CRANDON - A new Pew Research study conducted in February shows that a large majority of Americans support treatment for non-violent drug users instead of mandatory jail sentences.
67 percent of people surveyed believe the government and courts should focus on treatment for drug users.
Judges and prosecutors face a tough judgement and balance of figuring out the appropriate punishment for non-violent drug users in court.
Forest County Prosecutor Chuck Simono says he sees a remarkably high number of repeat offenders in the county even after spending time in jail.
"Just from what I've seen in Forest County over the last six years, I would put the recidivism rate in excess of 70 to 80 percent," Simono said.
Many Wisconsin communities are turning to drug treatment courts. It's a program with courts for non-violent drug users that combines treatment, sanctions, drug tests and care for when they've stopped using drugs.
Simono says the social movement has shifted to more of a focus on treatment to get people rehabilitated and back in the community. He seems more hopeful for people successfully going through a drug treatment program.
"They're going to return to the community, they're going to get a job, they're going to be productive," Simono said. "They're going to help contribute to a positive way of life rather than what we see when we just jail people."
Leaders in Forest County, including the Forest County Potawatomi, hope to form a treatment court to help users and cut costs.
"The cost to just continually jail individuals is just enormous," Simono said. "Unfortunately for some individuals that's going to be the only answer, others will find treatment successful."
Prosecutors, judges and social workers want to rehabilitate everyone, but sometimes even treatment isn't the answer. Simono says some people decline treatment for jail instead. Others repeatedly go through treatment without fully grasping the rehab.
"We have others that insist on treatment that have been five times already," Simono said. "They're still not adapting and utilizing the coping skills that they've been acquiring over all of their trips to treatment."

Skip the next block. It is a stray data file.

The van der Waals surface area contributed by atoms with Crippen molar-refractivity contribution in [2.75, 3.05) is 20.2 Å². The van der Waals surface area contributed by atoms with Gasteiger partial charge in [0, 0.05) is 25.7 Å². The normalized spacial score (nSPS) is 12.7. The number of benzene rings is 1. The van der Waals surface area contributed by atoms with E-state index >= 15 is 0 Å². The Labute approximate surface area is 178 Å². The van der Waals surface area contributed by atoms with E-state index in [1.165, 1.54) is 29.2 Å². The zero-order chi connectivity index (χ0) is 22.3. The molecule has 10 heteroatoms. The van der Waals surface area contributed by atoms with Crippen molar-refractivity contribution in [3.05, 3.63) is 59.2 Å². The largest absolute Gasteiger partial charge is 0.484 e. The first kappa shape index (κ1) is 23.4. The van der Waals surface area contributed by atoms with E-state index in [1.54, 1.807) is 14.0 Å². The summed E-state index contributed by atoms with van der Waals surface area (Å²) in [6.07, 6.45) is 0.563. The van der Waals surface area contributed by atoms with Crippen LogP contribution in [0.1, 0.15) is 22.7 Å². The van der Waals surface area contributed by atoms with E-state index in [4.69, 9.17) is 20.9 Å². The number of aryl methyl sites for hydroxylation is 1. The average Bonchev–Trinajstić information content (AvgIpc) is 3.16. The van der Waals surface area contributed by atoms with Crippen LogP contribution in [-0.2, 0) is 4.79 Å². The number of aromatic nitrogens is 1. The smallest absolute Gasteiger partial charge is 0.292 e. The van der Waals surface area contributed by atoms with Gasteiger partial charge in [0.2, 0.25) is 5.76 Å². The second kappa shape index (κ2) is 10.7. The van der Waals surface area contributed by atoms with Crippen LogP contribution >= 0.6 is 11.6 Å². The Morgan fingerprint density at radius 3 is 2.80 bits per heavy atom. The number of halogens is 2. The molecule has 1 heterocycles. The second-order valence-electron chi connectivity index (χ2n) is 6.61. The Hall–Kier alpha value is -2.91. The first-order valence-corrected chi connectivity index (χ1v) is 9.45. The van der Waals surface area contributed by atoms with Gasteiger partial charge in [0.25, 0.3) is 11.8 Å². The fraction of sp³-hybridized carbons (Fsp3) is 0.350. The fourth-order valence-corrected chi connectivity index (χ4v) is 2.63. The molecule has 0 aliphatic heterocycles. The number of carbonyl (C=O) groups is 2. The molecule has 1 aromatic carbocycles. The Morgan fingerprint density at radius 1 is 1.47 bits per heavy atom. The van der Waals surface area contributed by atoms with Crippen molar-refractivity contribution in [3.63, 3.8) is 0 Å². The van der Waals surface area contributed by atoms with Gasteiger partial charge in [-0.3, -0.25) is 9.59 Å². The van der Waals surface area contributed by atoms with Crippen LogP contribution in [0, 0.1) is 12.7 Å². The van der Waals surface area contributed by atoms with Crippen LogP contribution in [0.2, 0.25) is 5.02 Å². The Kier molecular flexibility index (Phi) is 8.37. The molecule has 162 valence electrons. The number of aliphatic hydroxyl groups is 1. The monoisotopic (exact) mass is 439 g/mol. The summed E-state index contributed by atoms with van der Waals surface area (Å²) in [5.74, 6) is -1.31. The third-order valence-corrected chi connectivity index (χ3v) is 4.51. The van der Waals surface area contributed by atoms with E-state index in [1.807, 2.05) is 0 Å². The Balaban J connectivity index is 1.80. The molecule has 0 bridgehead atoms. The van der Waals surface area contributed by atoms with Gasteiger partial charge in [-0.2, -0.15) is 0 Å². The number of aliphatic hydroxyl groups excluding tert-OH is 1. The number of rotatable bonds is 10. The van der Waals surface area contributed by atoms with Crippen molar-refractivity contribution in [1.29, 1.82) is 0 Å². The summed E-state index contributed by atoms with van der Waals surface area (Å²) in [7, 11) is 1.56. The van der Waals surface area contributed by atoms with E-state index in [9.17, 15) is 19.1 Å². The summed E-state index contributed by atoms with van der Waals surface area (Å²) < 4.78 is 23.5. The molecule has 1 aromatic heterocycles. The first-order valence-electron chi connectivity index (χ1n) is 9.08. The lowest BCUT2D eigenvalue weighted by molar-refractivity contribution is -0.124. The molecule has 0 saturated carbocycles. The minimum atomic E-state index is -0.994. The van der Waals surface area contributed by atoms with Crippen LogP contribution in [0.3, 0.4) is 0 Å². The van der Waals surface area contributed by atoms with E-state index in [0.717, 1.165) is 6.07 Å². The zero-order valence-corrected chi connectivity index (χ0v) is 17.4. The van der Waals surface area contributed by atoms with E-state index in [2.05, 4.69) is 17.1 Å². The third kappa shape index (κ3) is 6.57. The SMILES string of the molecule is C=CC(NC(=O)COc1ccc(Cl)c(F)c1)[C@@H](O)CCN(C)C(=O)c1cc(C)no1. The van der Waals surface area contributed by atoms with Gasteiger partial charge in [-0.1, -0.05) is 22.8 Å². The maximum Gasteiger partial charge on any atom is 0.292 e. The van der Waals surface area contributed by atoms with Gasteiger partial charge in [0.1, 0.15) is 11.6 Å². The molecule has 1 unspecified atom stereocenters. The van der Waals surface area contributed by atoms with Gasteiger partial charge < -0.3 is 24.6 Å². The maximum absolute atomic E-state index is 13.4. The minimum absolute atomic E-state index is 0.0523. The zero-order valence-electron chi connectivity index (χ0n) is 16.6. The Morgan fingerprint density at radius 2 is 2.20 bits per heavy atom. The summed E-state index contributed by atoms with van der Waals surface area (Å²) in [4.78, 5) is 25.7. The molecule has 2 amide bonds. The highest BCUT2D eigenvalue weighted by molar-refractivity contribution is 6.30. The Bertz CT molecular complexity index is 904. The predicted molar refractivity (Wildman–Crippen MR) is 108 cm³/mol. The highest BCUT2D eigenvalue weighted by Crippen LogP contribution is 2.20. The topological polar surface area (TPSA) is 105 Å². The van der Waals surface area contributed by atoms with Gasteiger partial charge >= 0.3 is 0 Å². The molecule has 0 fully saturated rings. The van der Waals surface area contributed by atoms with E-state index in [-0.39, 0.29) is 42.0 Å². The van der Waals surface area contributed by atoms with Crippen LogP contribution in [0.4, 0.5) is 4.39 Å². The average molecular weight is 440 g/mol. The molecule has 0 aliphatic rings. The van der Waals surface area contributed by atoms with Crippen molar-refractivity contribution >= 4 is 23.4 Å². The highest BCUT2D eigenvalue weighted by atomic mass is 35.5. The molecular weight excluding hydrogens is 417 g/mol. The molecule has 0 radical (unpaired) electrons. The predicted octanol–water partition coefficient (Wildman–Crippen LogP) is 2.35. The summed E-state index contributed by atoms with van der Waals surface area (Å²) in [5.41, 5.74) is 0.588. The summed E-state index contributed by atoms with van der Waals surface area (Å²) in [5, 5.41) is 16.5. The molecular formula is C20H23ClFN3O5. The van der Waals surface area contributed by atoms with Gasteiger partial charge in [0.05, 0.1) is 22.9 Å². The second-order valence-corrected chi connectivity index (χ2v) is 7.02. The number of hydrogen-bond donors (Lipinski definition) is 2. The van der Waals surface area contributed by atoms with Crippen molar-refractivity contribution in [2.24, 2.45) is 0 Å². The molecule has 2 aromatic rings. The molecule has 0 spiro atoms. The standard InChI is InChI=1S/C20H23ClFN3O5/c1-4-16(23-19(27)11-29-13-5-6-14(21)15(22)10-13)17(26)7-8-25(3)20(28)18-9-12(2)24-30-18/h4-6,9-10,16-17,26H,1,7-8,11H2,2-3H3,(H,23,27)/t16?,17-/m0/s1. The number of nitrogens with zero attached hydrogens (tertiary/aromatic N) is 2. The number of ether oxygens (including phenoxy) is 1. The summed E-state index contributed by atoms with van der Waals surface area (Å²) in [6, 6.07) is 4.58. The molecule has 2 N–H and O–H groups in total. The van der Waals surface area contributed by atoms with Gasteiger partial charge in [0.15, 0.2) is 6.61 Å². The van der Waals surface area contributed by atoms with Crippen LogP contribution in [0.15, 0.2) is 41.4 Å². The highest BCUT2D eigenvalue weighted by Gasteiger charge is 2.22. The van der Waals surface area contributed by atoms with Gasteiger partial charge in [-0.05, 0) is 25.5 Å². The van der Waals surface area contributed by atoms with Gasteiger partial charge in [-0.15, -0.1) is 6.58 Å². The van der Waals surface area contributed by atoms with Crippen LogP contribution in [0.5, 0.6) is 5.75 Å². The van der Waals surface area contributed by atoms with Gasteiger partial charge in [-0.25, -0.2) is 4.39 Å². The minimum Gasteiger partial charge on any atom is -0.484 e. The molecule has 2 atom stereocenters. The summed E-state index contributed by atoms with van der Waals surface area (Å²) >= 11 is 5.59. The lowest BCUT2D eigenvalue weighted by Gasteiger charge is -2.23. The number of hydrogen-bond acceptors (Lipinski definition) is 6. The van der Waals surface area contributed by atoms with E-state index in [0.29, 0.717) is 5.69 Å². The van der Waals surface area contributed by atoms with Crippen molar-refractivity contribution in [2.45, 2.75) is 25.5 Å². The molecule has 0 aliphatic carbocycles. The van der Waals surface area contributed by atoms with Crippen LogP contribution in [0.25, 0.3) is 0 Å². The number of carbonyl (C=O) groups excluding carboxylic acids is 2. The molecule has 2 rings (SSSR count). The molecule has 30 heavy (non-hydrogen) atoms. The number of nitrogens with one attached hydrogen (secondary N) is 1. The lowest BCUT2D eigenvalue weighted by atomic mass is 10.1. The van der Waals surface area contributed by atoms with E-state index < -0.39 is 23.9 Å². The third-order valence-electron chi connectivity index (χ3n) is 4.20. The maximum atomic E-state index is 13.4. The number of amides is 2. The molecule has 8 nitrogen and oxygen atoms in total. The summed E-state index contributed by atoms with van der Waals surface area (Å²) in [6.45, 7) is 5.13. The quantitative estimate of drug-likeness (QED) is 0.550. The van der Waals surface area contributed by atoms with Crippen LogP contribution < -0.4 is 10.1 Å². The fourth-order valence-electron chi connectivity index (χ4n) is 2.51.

Leaders in Forest County hope to win a federal grant that would pay for the setup of the court.
The treatment court could be running as soon as this year if they win the grant, but the county and Forest County Potawatomi don't have the funding to start the court without federal help.
Wisconsin has around 50 drug treatment courts throughout the state.
MADISON - The Wisconsin Elections Commission has agreed to lift overseas ballot restrictions to avoid a legal battle.
The U.S. Department of Justice warned earlier this month that it's preparing to sue because Wisconsin law doesn't let temporary overseas voters to obtain ballots electronically or to submit downloadable back-up ballots in case they don't have time to return an official ballot.
Federal law allows all overseas voters to obtain ballots electronically and submit back-up ballots. Assembly Republicans passed a bill that would have aligned Wisconsin's statutes with the federal law but the measure died in April after Senate Republicans added language limiting special legislative elections.
MADISON - Wisconsin Elections Commission staff plan to hire a half-dozen new employees and upgrade software to bolster election security.
The commission received a $7 million federal grant in March to upgrade security after Russian actors tried to access a state Department of Workforce Development system before the 2016 election.
Staff told the commission Thursday that the Department of Administration has approved hiring six new four-year security positions, including an information technology project manager, an elections security trainer and a voting systems specialist.
MERRILL - Three years ago, Lincoln County got good news.
The federal government planned to spend $1.5 million to help give rural parts of the county broadband internet access. It was part of Frontier Communications' agreement to accept $283 million for broadband expansion nationwide.
But then, the contractors, equipment, and better internet were slow to arrive.
Now, Frontier is finally at work, but plenty of people are still waiting anxiously for their high-speed connection.
FOX CROSSING - State justice officials say a police officer in the Fox Valley has fatally shot a suspect.
The Department of Justice says Fox Crossing police responded to a report of a man threatening people at Fritze Park Wednesday afternoon. Police say numerous people called about a man who they said was acting erratically and was armed with a knife.
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